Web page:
DK's signature editorial aesthetic, combined with the searing testimony of Holocaust survivors collected by the USC Shoah Foundation Institute of Visual History and Education, makes for a sobering and visually compelling work of history. An extraordinary array of materials—Nazi propaganda, documentary photos, artwork, artifacts—are employed in the service of a broadly sweeping chronicle, beginning with Jewish exile from Jerusalem in 70 CE after Roman occupation and ending with modern-day Holocaust denial and the creation of memorials around the world. Each chapter includes a two-page spread entitled Voices, devoted largely to excerpts from 23 interviews in the Foundation's video archives (an accompanying 40-minute DVD contains the actual interviews). One survivor recalls the horror of being herded onto dark, overcrowded trains en route to Auschwitz; another describes how her mother told her about every book she ever read, every movie she'd ever seen as they hid in a grave-like hole under a pigsty. Wood's prose is economical and reportorial, and she clearly wants to reclaim the individuality and humanity of those devastated by this enormity (In many ways, numbers, especially very large numbers, mean nothing to us. What matters is each and every human being who was murdered by the Nazis) and she never resorts to lecturing readers on how they should feel. The book's detailed charts and maps contain almost too much information at times, often demanding very close scrutiny to fully decipher. Overall, however, the visual sensitivity and expert pacing serves this vital subject very well. Ages 11-up.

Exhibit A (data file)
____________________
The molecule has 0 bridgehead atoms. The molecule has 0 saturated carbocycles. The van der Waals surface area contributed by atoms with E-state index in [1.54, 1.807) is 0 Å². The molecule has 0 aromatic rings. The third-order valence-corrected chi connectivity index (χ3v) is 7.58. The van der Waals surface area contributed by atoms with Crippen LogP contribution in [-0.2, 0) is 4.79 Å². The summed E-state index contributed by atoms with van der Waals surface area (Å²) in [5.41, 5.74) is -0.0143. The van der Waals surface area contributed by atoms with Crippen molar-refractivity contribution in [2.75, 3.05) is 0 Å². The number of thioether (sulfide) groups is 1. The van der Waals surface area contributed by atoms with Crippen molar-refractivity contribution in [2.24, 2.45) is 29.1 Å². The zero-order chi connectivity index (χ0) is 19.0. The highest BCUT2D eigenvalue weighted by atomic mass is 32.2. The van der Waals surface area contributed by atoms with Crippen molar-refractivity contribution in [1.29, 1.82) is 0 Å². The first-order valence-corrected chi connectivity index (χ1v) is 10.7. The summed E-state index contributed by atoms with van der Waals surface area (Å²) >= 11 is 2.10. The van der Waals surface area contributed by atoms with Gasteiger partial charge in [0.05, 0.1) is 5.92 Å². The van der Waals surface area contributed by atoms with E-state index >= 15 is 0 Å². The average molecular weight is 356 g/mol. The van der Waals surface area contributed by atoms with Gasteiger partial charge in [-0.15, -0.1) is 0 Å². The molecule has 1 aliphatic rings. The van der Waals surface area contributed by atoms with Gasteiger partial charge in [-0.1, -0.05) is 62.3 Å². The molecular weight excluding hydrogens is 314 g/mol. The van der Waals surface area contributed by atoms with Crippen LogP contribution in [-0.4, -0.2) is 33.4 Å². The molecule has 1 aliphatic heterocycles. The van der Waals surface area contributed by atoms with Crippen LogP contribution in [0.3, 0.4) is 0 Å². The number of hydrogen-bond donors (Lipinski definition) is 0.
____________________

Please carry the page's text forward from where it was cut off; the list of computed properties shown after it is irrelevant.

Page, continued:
Not registered yet? We'll like you more if you do!
Comments are blocked at this publication - to avoid further political discussions. Pumukl